Donte was accused of throwing a pencil that he didn’t throw. And in frustration slammed his backpack on the floor in the headmaster’s office–a normal reaction for a seventh grade boy. And now the cops are being called. And Donte is marched out of school in handcuffs. Overreact much?
Except, according to Rhodes’ author’s note, this type of thing happens all the time to students of color. And it’s easy to believe. First it’s schools issuing draconian punishments to students of color, which then escalates to police shootings outside of schools.
Black Brother, Black Brother explores the school-to-prison pipeline. “African-American students, for instance, are 3.5 times more likely than their white classmates to be suspended or expelled, according to a nationwide study by the U.S. Department of Education Office for Civil Rights. Black children constitute 18 percent of students, but they account for 46 percent of those suspended more than once.
For students with disabilities, the numbers are equally troubling. One report found that while 8.6 percent of public school children have been identified as having disabilities that affect their ability to learn, these students make up 32 percent of youth in juvenile detention centers.
One 2005 study found that children are far more likely to be arrested at school than they were a generation ago. The vast majority of these arrests are for nonviolent offenses. In most cases, the students are simply being disruptive. And a recent U.S. Department of Education study found that more than 70 percent of students arrested in school-related incidents or referred to law enforcement are black or Hispanic. Zero-tolerance policies, which set one-size-fits-all punishments for a variety of behaviors, have fed these trends” (Elias).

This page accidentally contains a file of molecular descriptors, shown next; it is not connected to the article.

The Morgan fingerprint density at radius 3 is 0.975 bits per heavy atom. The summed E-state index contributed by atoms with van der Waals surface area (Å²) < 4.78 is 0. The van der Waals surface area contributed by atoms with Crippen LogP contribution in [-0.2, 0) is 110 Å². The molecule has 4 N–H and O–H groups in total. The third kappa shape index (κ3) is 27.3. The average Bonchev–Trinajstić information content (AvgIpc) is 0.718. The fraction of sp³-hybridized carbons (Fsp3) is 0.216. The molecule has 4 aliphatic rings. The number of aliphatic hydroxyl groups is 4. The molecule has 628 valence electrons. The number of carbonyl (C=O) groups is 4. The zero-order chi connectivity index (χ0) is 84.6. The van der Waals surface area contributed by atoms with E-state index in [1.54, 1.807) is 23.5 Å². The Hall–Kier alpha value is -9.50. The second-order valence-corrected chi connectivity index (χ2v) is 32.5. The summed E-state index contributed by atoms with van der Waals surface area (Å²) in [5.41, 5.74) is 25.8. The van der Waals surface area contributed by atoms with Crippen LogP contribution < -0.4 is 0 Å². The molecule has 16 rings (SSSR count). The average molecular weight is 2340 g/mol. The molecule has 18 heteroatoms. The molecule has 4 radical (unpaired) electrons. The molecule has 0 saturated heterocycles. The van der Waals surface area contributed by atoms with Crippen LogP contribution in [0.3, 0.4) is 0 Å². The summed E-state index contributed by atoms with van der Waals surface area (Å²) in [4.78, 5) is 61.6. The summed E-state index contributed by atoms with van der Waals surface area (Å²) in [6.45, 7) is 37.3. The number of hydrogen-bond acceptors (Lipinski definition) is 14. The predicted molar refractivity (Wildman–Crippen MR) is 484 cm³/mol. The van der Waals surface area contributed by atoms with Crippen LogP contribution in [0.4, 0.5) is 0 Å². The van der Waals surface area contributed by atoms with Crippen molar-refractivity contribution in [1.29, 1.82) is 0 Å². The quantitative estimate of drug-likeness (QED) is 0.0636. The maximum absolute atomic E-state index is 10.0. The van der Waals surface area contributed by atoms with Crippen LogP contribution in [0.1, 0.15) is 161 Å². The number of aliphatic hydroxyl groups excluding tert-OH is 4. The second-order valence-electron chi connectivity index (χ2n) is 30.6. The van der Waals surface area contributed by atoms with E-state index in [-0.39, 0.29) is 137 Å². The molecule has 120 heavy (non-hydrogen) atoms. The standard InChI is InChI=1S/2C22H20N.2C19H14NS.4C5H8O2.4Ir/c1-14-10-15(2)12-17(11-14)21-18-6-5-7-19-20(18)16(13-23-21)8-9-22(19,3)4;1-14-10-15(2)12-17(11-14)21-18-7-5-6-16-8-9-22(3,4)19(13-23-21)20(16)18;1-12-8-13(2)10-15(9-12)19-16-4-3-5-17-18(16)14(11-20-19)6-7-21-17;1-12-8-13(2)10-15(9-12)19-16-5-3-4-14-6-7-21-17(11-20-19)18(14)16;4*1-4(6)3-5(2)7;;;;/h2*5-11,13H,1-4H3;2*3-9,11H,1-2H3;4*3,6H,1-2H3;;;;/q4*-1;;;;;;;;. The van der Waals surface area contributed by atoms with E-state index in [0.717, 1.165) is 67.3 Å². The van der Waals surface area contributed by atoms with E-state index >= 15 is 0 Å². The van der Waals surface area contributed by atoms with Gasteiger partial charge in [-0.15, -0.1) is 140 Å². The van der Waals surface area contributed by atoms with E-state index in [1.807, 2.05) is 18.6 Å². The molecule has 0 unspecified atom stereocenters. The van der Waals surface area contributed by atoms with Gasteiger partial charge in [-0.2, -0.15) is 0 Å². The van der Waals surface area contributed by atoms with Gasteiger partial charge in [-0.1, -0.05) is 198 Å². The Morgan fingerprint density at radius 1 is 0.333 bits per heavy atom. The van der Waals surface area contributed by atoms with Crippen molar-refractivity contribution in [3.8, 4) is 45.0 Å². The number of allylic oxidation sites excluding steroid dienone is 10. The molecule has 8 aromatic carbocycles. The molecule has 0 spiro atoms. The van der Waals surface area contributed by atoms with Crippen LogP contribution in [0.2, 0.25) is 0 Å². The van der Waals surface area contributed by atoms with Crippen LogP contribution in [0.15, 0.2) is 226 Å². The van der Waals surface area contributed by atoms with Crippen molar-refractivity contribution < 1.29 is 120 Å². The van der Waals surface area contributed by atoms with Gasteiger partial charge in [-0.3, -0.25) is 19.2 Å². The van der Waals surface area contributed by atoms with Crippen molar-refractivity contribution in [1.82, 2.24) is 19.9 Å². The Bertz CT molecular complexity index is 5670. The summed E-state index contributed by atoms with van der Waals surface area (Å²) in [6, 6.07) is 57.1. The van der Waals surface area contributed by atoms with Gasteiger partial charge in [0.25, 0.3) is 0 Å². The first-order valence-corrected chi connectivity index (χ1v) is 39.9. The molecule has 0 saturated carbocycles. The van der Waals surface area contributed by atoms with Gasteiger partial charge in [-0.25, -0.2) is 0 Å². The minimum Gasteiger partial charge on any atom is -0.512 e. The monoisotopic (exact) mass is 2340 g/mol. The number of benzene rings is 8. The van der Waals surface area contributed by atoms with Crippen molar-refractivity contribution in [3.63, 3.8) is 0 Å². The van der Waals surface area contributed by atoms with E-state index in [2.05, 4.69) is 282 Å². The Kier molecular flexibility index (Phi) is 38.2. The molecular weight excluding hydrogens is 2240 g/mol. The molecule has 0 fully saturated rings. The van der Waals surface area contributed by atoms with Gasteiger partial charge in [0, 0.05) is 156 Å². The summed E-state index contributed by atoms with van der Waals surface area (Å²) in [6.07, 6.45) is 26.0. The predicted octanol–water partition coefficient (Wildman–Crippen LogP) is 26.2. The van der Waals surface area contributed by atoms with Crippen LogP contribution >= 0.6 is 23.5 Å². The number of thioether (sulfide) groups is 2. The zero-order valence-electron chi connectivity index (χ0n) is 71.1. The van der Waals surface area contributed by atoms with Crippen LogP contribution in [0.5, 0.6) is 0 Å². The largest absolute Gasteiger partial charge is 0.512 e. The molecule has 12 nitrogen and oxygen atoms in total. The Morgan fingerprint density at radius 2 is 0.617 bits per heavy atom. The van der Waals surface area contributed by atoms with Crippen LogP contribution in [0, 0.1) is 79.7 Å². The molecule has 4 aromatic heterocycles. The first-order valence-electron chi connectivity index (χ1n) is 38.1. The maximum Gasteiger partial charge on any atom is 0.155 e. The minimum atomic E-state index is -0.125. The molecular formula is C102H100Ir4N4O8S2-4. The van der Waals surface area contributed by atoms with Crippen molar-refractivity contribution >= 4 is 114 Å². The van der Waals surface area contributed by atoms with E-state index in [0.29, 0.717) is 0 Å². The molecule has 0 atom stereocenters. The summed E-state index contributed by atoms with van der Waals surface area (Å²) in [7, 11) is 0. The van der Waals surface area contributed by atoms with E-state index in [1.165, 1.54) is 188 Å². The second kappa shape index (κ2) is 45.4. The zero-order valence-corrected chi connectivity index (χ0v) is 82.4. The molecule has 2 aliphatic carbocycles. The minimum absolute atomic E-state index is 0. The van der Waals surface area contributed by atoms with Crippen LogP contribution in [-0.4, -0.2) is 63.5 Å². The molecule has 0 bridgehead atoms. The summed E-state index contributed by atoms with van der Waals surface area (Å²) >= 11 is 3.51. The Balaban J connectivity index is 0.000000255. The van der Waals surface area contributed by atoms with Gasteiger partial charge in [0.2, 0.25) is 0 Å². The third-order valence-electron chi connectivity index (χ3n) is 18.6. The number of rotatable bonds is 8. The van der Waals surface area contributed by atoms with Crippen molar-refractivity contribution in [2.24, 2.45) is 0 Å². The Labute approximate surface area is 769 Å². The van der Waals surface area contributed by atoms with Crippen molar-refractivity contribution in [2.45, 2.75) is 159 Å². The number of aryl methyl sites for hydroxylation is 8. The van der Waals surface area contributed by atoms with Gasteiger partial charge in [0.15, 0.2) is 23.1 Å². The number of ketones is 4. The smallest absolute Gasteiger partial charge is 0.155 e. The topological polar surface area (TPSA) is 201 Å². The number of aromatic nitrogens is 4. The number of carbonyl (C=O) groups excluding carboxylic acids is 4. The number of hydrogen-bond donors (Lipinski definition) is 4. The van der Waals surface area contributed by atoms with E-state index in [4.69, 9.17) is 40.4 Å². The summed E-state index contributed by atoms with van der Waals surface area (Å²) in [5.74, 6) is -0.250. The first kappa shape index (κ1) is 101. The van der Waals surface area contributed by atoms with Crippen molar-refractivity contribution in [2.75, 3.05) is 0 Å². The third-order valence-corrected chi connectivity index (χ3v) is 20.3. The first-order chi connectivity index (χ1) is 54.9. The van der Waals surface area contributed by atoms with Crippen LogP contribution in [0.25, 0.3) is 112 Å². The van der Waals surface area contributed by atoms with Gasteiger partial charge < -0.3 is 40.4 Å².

Once in the system, students are trapped. The odds of them not graduating from high school double. They are more likely than not to end up incarcerated as adults.
In Black Brother, Black Brother, Donte’s one of the “lucky” ones. His mother is a lawyer. His father is white. When he stands before the judge, he realizes he can use this to his advantage. “I see it. Plainly see it. I’m not who the judge expected me to be. And that’s my advantage. It’s harder to stereotype me” (Rhodes 143).
And Donte gets his chance to avoid the school-to-prison pipeline simply because the judge doesn’t see him as a label, but sees him as a person.
And this is just one layer to this book–one layer that examines the school-to-prison pipeline. Another layer examines what it means to be biracial. Another layer examines the world of fencing–and what it means to be a person of color in a historically white sport. Another layer is a coming of age story.
And that’s exactly what I love about Jewell Parker Rhodes’ writing and her works. She takes seemingly simple stories and weaves complex narratives into them. She shows her readers how complex the world is without preaching to them. She makes her characters flawed but still unbelievably likable. My heart broke for Donte on the first pages of the book. I was frustrated and angry just as he was. I wanted to know what he had done. Why he was being treated this way. And what was being done to protect him. In the end, Donte was the only one who could protect himself. And as the reader gets to know Donte, they begin to learn he’s no longer the suspicious black kid. He’s just Donte. And he should be heard. He should have a seat at the table.
Elias, Marilyn. “The School-to-Prison Pipeline.” Learning for Justice. Issue 43. Spring 2013, https://www.learningforjustice.org/magazine/spring-2013/the-school-to-prison-pipeline. Accessed 8 May 2021.